7Mesh WTV Chilco jacket (‘Wind, Thermal, Ventilation’) is a big new thing from top-notch clothing company.
WTV a new fabric combo that promises to stop the wind and keep you warm, while still being extremely breathable. There’s a level of water resistance too, but that’s not the remit of WTV. It’s intended mostly for those cold, clear days with a biting wind. The 7Mesh Chilco WTV ‘anorak’ is a smock-style jacket aimed at keeping mountain bikers warm in those cold, dryish conditions.
- Brand: 7Mesh
- Price: £170
- Tested: By Chipps for 3 months
Three Things I Loved
- The instant comfort and warmth putting it on
- Excellent fit, particularly around the arms/armpits
- The ‘quiet’ fabric that’s soft to wear and doesn’t scream ‘I’m a cyclist!’
Three Things That Could Be Improved
- Make the handwarmer pocket actually warm your hands
- Some way of keeping the hood out of the way when not in use
- Hopefully 7Mesh will make a full zip jacket soon. Not everyone loves a smock
Cold, windy and mostly dry are the kind of conditions that the original softshells of the previous decade were designed for. While they worked very effectively, in general they were heavy and rigid-feeling, so the WTV fabric is intended to take that idea and make it better.
The WTV outer fabric is tightly woven and blocks the wind completely. It has a lovely handle and is fairly resistant to thorns and the general rough-play world of mountain biking. There’s a built-in hood (that’s not stowable), a high, zip-up smock collar that comes up just under the nose and there’s a front pouch pocket made of a very stretchy material. Apart from that, it’s light in other features. The cuffs have a small dart of the stretch fabric in, but generally, like all of 7Mesh’s kit that I’ve tried, it relies on excellent tailoring to ensure a great fit, without needing excess straps, buckles and Velcro to keep things in place.
Inside the jacket is simply a very lovely place to be. There’s a super plush, waffle fleece lining the entire body and arms. There’s an instant feeling of warmth and calm when slipping it on. The waffle is soft enough to wear on bare skin, with a short sleeve base layer, perhaps, and it’s also smooth enough that you can pull it on without much of a struggle (unlike some first-gen softshells I have where you need a solid grip on your base layer sleeve to stop it from ending up around your elbows when putting a jacket on).
I’ve had this Chilco anorak for a few months, but it’s only recently got cold enough to give it a proper workout. I tried it back in October, but it still wasn’t cold enough and I roasted myself. I would say that you only want to get this out of the drawer when the temperatures are well into single figures and below. And this brings me on to my main criticism of the Chilco jacket – it’s simply too hot most of the time!: it has a solid operating range of temperatures (from minus whatever you want, I reckon, to about plus 8°C for me, at least) but above that, you’re going to be hot and uncomfortable. The only temperature regulation is from the 1/3 chest zip, and that’s it. There’s no provision to loosen or roll up the sleeves or open any vents anywhere. However, as long as you’re somewhere chilly, you’re going to have a great time. If you’re after the thermal benefit with a bit more versatility, though, there is a WTV Vest.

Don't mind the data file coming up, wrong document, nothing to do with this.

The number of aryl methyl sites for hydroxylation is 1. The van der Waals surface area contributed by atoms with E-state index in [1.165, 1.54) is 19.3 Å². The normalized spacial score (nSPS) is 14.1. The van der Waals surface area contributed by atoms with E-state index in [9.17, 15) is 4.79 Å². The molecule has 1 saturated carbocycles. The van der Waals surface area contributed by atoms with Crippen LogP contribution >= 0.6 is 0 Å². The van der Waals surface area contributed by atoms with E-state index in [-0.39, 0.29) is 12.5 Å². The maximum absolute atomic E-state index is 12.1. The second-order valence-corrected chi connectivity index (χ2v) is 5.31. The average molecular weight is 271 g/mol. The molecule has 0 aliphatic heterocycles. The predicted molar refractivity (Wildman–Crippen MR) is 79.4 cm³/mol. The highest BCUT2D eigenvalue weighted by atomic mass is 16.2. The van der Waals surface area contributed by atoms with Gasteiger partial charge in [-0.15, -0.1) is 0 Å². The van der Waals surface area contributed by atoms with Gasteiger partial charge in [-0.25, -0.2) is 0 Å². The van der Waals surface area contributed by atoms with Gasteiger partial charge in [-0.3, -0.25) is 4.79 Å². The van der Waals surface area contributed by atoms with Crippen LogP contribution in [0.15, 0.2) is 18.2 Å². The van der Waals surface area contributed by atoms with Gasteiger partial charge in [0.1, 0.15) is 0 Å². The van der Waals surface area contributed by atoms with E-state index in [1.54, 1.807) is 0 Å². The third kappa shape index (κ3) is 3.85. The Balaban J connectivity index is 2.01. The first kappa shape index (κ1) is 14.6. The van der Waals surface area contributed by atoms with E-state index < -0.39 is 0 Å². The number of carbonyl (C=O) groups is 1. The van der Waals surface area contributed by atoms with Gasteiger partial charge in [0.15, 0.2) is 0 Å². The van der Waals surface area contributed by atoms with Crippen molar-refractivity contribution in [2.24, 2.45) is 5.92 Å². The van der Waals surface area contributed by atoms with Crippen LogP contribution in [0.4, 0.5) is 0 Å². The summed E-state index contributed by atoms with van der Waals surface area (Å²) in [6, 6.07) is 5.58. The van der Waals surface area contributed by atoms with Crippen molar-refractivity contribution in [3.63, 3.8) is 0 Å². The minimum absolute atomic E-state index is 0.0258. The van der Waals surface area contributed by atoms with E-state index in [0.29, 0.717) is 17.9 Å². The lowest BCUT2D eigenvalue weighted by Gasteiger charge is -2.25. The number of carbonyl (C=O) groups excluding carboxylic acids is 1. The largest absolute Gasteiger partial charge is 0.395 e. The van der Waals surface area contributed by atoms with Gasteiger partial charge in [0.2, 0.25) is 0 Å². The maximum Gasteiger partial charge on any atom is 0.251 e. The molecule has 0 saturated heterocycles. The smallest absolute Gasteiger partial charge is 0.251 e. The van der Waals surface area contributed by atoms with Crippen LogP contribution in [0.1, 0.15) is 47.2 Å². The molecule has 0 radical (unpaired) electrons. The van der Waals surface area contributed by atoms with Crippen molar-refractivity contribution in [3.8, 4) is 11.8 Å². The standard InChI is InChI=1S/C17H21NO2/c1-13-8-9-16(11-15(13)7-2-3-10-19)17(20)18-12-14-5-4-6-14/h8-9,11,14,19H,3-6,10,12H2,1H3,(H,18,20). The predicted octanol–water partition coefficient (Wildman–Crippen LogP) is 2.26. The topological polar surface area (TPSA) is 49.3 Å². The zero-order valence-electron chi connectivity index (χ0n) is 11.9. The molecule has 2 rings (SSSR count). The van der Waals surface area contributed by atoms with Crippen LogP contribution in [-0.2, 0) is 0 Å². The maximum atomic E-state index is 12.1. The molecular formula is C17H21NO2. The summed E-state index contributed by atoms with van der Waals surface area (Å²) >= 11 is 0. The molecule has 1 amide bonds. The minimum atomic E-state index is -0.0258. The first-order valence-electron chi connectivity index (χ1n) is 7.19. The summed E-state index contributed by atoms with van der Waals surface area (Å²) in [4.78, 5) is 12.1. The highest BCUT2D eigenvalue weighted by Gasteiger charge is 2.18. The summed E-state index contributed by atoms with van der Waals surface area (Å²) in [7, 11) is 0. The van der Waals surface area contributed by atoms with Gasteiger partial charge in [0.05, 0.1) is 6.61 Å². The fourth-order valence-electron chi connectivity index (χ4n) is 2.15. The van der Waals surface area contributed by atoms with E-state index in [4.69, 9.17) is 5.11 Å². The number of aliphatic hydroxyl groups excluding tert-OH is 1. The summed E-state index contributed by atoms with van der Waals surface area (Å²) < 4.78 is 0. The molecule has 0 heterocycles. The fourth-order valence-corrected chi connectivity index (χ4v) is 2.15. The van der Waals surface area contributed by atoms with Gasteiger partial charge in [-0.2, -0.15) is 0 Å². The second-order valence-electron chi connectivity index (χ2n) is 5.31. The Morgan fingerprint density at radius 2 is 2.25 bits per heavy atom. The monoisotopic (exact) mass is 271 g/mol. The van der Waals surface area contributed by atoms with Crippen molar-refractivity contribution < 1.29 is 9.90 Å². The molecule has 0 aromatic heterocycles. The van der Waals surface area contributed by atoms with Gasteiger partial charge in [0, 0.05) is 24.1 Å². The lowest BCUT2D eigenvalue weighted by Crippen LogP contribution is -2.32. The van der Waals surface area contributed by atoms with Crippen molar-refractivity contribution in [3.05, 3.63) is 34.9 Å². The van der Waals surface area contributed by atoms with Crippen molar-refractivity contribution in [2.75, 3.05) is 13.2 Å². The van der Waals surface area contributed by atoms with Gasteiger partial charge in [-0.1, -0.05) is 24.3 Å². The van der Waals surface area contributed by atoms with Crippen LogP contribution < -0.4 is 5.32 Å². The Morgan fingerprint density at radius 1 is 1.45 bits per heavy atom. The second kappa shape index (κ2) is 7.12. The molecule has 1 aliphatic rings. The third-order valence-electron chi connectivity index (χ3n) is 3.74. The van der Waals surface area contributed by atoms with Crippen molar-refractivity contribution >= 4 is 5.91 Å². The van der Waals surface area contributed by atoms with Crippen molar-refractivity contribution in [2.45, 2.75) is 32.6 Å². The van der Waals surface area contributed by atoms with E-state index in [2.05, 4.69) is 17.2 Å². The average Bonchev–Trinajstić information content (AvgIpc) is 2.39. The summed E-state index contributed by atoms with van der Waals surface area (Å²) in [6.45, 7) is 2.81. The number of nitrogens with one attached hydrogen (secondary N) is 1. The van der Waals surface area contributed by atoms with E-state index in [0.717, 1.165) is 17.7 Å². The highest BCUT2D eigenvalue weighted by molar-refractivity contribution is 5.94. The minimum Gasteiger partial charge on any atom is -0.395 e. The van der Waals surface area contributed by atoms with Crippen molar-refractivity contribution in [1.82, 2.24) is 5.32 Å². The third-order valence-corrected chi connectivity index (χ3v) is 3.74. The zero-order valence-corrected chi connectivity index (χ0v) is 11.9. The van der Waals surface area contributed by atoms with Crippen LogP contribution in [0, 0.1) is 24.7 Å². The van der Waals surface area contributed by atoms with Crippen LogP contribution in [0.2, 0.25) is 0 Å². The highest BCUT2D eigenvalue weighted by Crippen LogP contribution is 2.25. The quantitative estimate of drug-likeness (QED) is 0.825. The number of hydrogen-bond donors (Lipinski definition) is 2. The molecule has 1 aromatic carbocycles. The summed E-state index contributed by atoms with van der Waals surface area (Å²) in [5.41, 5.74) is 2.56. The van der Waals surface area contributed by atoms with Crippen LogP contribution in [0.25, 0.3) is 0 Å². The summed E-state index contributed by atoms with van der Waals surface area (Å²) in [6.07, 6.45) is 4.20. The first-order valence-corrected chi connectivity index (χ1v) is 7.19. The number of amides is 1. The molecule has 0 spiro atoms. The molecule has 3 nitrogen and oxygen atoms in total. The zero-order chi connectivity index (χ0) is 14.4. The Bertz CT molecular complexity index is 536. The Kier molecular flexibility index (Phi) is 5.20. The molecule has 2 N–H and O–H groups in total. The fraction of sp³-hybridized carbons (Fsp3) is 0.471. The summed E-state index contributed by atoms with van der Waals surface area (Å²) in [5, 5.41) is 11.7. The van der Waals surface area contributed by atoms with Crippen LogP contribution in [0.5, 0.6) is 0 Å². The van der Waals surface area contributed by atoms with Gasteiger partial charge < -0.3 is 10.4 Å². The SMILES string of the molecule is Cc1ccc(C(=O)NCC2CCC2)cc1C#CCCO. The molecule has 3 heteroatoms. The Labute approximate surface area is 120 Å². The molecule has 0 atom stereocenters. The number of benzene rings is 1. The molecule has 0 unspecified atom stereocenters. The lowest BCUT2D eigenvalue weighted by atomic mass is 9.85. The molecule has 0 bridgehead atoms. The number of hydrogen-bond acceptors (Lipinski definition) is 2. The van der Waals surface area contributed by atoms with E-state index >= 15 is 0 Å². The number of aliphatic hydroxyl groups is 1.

I’ve used the 7Mesh WTV Chilco jacket for several, frigid, mountain bike rides and remained comfortable throughout. The cut of 7Mesh clothing has always impressed me, with the arm length designed for riding, a long back and arms/shoulders that allow for a wide range of movement without any drafts coming in.
For e-bike riding, the Chilco excels. E-bike riding doesn’t produce as much heat on the climbs, yet you still get all the chill of the descents. The WTV fabric’s ‘instant on’ thermal properties allow for a comfortable ride from start to finish. Even when I’ve stopped off for some trail foliage clearing, the jacket has continued to keep me warm, even after the sun had set and the temperatures started plummeting.
I found the single front pocket near-on useless, mind. The fabric is thin and stretchy, and the two hand zips open into a large cavernous space. At best, it would be OK to keep a map in, but tools or keys would rattle around and anything heavier than a pair of gloves would droop down. It’s what would be called a ‘handwarmer’ pocket, except the thin front of the pocket has no thermal value whatsoever, so you won’t find any warming in there at all. If only the zips penetrated the fleecy warm layer below, but they don’t.
The hood is great, though. It will just go over a helmet if needed, or is slim enough to wear under a helmet if you’ve got some adjustment. For lunch and puncture stops, it’s got that instant warmth feel to it and made me forgive its lack of stowage, though don’t blame me if you get a hood full of snow and dirt when playing in the woods.
The 7Mesh WTV Chilco is a great jacket for your winter arsenal, on the proviso that the temperatures are low enough; once you get hot in this, there’s nowhere to go. The WTV fabric has a great, comforting, non-rustling feel and the outer face fabric is rugged enough for most conditions. It’ll shrug off showers and splashes and is fairly thornproof. It’s also a smart enough jacket to wear to the pub without looking like a mid-ride cyclist. Try doing that in your old softshell.
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|Product:||Chilco WTV Anorak|
|Tested:||by Chipps for 4 months|